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Learning from the Possibilities of Resonance and Interference


by Nicole L´Huillier

Nicole L’Huillier (Santiago, Chile, 1985) is a transdisciplinary artist and researcher whose practice centers on exploring sounds and vibrations as construction materials to delve into questions of agency, identity, collectivity, and the activation of a vibrational imagination. Her work materializes through installations, sonic/vibrational sculptures, custom-made (listening and/or sounding) apparatuses, performances, experimental compositions, membranal poems, and writing.



I have been very curious and restless since I was a little girl, and I believe these traits have led me to unexpected places and opened paths that converge in everything I do today. I found music early on when I started playing drums. I learned by playing with my siblings and friends in ramshackle improvisation sessions filled with an inexplicably sheltering fire. Through this, I also developed the habit of making with others through a non-semantic language that is clearly relational and emergent. But above all, in these sessions, I learned to "jump into the water," daring to do things even if I didn't "know" how to do them because, if you don't jump in, you will never learn new things.

Then, I went to study a postgraduate program (MA and PhD) in Media Arts and Sciences at MIT, in the United States. During those years, I was able to devote time and energy to the possibilities of creation, reflection, dialogue, learning, and collaboration through experiments, errors, questions, relationships, improvisation, and paying attention to processes rather than results.

At MIT, I allowed myself to mess with the fragmented notions of 'reality' and 'knowledge' I had come with, exploring the transgression of imaginary edges to find a very liberating comfort in (re)mixing, the undefined, and the hard-to-classify.

I began to identify the porous and cracked edges that exist everywhere in order to infiltrate them, and thus, navigate different spaces, popping up questions and stimulating vibrational ways of being; swaying and shaking perspectives and rigid, watertight places; daring to inhabit different places simultaneously in flux. This opened up a world where disciplines, perspectives, temporalities, cosmologies, agencies, states of consciousness, scales, forms of intelligence, and imaginaries converge, resonate, and interweave. Henceforth, I carry with me all these interferences that help me navigate intimate fictions and frictions that give rise to the way I am, feel, and learn.


I believe it is essential to open structured teaching processes through dialogue and reflection with others, learning by doing in shared processes. Therefore, it is fundamental to facilitate an atmosphere of trust, respect, and generosity to be able to invite students to share (materials, ideas, and processes) and to dare to try things. To set up an environment of creative experimentation with openness to the possibilities of intuition, encounters, connections between different things, improvisation, mistakes, and accidents. For me, the "success" of these sessions relies on the community that is created rather than on the tools and knowledge that the participants take with them. By this, I mean that the tools and knowledge acquired do not mean much if they are not vitalized and shared. By sharing, things always happen, going far beyond what one taught or learned; ideas multiply, and possibilities expand and move in unthinkable and unpredictable ways.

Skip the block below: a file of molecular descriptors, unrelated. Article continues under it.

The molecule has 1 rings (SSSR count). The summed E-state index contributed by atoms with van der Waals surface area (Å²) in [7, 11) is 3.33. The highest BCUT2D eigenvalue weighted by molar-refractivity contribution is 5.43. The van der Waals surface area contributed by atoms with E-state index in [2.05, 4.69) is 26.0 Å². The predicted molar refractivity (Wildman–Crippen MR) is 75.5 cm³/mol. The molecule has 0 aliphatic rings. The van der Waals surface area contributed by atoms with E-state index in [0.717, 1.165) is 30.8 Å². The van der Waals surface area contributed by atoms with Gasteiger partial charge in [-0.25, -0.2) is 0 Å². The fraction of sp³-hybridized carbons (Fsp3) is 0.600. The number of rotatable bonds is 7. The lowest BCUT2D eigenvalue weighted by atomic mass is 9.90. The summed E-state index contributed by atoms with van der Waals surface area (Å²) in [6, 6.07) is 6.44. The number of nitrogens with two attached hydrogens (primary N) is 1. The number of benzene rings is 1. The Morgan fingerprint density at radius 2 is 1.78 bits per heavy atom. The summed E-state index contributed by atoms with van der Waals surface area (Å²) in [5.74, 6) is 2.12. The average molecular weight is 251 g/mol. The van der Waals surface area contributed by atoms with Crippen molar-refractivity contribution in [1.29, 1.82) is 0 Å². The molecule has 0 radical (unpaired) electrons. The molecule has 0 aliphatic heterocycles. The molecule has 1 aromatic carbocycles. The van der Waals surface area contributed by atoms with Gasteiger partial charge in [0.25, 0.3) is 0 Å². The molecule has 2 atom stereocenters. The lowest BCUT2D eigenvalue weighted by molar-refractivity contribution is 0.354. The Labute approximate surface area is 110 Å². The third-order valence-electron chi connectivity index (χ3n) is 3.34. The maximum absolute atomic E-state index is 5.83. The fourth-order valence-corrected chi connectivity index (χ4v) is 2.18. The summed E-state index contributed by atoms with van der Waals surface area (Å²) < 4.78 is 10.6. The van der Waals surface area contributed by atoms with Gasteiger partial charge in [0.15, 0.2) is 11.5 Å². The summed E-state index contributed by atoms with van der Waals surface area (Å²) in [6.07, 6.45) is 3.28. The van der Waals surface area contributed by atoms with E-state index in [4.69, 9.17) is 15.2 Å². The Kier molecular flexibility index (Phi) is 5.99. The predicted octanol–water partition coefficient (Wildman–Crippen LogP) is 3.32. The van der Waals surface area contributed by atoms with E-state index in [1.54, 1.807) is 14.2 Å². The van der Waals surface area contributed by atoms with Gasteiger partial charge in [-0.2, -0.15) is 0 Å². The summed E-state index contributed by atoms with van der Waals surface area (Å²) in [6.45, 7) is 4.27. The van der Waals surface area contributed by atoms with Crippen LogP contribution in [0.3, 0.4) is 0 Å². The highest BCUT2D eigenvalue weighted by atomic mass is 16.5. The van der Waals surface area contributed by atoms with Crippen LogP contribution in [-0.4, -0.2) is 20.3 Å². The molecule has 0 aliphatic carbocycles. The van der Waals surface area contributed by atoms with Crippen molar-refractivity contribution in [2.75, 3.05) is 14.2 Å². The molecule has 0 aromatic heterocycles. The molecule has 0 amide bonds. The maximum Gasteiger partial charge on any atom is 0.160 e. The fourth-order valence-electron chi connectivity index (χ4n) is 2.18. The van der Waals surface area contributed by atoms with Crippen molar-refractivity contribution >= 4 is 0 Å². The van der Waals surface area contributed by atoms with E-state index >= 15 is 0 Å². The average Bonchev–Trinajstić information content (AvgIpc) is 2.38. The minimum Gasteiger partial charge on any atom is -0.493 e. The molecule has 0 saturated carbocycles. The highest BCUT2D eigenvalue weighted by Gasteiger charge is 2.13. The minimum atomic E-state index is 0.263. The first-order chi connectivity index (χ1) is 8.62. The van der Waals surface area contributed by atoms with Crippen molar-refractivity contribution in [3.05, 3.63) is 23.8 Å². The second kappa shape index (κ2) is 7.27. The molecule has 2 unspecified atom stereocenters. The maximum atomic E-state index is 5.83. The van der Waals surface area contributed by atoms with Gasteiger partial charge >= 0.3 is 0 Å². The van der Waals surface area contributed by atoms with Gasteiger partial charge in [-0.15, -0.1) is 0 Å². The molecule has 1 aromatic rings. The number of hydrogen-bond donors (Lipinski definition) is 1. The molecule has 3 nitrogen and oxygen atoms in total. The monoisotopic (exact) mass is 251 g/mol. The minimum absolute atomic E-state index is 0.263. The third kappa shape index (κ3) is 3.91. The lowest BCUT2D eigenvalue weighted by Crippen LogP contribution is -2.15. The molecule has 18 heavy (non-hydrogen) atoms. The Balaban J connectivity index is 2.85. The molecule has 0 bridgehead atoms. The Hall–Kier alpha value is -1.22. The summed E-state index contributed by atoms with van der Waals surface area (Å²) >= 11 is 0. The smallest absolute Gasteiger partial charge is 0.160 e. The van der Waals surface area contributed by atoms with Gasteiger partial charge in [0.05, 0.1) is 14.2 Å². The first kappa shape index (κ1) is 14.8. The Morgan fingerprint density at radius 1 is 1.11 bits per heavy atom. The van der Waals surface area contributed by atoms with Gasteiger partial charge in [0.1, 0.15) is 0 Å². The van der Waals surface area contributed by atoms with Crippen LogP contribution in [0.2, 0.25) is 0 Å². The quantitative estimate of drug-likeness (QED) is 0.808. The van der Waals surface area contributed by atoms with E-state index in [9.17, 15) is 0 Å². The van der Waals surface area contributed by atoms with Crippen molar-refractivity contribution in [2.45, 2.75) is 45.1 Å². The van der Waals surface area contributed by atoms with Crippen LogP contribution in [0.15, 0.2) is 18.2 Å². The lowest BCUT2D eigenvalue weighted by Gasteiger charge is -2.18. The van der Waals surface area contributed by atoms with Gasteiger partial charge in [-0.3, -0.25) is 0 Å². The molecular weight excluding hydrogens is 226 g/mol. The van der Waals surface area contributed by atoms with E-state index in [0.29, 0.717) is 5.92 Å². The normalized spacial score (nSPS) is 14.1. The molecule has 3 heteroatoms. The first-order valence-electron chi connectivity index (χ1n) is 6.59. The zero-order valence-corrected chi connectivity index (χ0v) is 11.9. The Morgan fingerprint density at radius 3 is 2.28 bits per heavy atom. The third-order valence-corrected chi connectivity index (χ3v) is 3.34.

Since I was a child, learning based on sharing came to me accidentally/naturally through precarious musical encounters/improvisation sessions and playing around with music. It may sound very basic but, for me, this was extremely important and structural. I was deeply marked by being exposed to making with others without really knowing what we were doing. Overcoming the shame of not doing anything so well, of not "knowing how to play," and finding a common, resonant language outside the traditional language by learning to listen to each other. Through this listening, things happen; dialogue opens up in this sort of playing trance, of losing oneself in music with others, without a goal or specific, set, or regulated way of doing things.

In addition to academic learning, informal workshops, lived experiences, and spontaneous shared processes, I am constantly learning and dynamizing ideas through reading. Below, I would like to mention some theories and authors that accompany my research and processes these days. I believe they can shed light on others and, simultaneously, stimulate the resonant and collective processes involved in my work.

Acustemology, Transductions, and Vibrational Relations of Care